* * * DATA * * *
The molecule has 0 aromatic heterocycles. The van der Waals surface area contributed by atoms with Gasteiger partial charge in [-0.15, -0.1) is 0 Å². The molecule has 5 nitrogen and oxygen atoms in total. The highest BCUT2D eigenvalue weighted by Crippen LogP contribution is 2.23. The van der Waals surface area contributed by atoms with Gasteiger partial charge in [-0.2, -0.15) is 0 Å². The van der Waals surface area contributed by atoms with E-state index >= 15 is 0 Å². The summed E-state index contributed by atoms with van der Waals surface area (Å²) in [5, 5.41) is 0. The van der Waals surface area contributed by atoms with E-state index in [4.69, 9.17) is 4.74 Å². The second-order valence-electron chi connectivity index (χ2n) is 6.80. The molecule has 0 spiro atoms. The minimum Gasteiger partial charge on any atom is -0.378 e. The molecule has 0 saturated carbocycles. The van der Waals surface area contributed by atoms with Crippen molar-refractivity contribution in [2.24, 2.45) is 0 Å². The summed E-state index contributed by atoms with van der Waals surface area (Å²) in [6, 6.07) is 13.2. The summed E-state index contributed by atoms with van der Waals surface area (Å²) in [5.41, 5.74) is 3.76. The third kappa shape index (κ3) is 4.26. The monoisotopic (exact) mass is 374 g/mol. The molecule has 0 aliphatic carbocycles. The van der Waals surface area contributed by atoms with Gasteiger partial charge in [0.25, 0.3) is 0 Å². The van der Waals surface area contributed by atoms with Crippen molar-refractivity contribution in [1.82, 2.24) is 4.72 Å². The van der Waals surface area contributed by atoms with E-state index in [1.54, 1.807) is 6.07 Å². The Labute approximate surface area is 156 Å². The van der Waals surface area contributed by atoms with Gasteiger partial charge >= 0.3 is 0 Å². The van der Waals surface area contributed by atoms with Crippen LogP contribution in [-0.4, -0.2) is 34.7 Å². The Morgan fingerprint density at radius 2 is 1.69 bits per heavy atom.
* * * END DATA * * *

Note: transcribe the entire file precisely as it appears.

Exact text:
The molecule has 0 aromatic heterocycles. The van der Waals surface area contributed by atoms with Gasteiger partial charge in [-0.15, -0.1) is 0 Å². The molecule has 5 nitrogen and oxygen atoms in total. The highest BCUT2D eigenvalue weighted by Crippen LogP contribution is 2.23. The van der Waals surface area contributed by atoms with Gasteiger partial charge in [-0.2, -0.15) is 0 Å². The van der Waals surface area contributed by atoms with E-state index >= 15 is 0 Å². The summed E-state index contributed by atoms with van der Waals surface area (Å²) in [5, 5.41) is 0. The van der Waals surface area contributed by atoms with E-state index in [4.69, 9.17) is 4.74 Å². The second-order valence-electron chi connectivity index (χ2n) is 6.80. The molecule has 0 spiro atoms. The minimum Gasteiger partial charge on any atom is -0.378 e. The molecule has 0 saturated carbocycles. The van der Waals surface area contributed by atoms with Crippen molar-refractivity contribution in [2.24, 2.45) is 0 Å². The summed E-state index contributed by atoms with van der Waals surface area (Å²) in [6, 6.07) is 13.2. The summed E-state index contributed by atoms with van der Waals surface area (Å²) in [5.41, 5.74) is 3.76. The third kappa shape index (κ3) is 4.26. The monoisotopic (exact) mass is 374 g/mol. The molecule has 0 aliphatic carbocycles. The van der Waals surface area contributed by atoms with Gasteiger partial charge in [0.25, 0.3) is 0 Å². The van der Waals surface area contributed by atoms with Crippen molar-refractivity contribution in [1.82, 2.24) is 4.72 Å². The van der Waals surface area contributed by atoms with E-state index in [1.54, 1.807) is 6.07 Å². The Labute approximate surface area is 156 Å². The van der Waals surface area contributed by atoms with Gasteiger partial charge >= 0.3 is 0 Å². The van der Waals surface area contributed by atoms with Crippen LogP contribution in [-0.4, -0.2) is 34.7 Å². The Morgan fingerprint density at radius 2 is 1.69 bits per heavy atom.